30A General EFCS with shadow of plate system
    30B Front section view of EFCS
    30C Top section EFCS
    30D Top Surface
    30E Isometric
    31 Back side view of EFCS
    32 Back section view of EFCS
    33 Isometric without the exterior plate of EFCS
    34 Back side section view of the EFCS
    35 EFCS Structural support
    40 Electrolysis dual pair of electrodes (Anode and cathode) Plate
    System
    40A Shadow of Electrolysis Plate System
    41 Cathode
    41B Surface of the electrode cathodes
    42 Anode
    42A Anode support slot (permits ease of replacement)
    42B Surface of the electrode anodes
    45 Separator/Cleaner
    48 Liquid with impurities
    49 Liquid without pre-treatment heavy solids, ready for EC treatment
    50 Waste Source (Agriculture, Industrial, Sewer, etc)
    50A Liquid waste
    51 A means for conveying a liquid waste into the Eco-Floc system
    51A Collection Pit
    52 Pump
    52A Grinder Pump
    53 Head works screen
    53A Head works influent point
    54 Baffle/Diverter Plate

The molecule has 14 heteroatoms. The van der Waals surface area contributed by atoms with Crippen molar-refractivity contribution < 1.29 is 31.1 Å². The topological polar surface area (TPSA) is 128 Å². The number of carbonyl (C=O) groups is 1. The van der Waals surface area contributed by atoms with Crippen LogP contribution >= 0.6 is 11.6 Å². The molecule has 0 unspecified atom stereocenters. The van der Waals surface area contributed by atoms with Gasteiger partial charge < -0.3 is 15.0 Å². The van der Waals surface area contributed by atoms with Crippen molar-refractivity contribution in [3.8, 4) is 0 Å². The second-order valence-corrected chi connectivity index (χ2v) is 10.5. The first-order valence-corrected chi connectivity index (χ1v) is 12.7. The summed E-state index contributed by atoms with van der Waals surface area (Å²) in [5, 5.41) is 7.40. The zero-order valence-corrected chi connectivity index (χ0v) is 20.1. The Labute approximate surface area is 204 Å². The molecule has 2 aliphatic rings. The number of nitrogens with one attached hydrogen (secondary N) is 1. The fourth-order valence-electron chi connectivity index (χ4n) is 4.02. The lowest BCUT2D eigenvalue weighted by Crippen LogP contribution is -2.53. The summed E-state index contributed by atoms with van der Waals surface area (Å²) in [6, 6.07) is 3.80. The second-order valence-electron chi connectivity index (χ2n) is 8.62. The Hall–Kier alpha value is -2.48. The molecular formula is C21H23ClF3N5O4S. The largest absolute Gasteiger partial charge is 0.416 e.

54A Support frame for electro-coagulation
    55 Flow of waste stream to the Electro-Coagulation zone 55A
    55A An electro-coagulation treatment zone, consisting of at least one
    pair of electrodes with opposingly faced reactive surfaces, through
    which, said liquid waste will pass between
    56 Heavy Solids Drop - A means for collecting and conveying
    conveying pre-treatment heavies 59B
    57 View Pipe
    58 Valve System
    58A Valve and Check
    59 Heavy solids Exit Out
    59A Heavy solids Container Tank - Electrolytic reaction tank
    59B Pre-Heavy solids - inerts, large masses, drops from solution prior
    to electro-coagulation
    59C Post-Heavy solids - inerts, masses, drops from solution after
    electro-coagulation
    59D Heavies Retention Tank
    60 A source of electrical power, which may provide an appropriately
    configured, as alternating or direct, electrical current
    60A AC Power
    61 Rectifier to DC Power
    62 Control of AC to DC Power -
    63 Means to transfer and control power to Electrode Plates - A means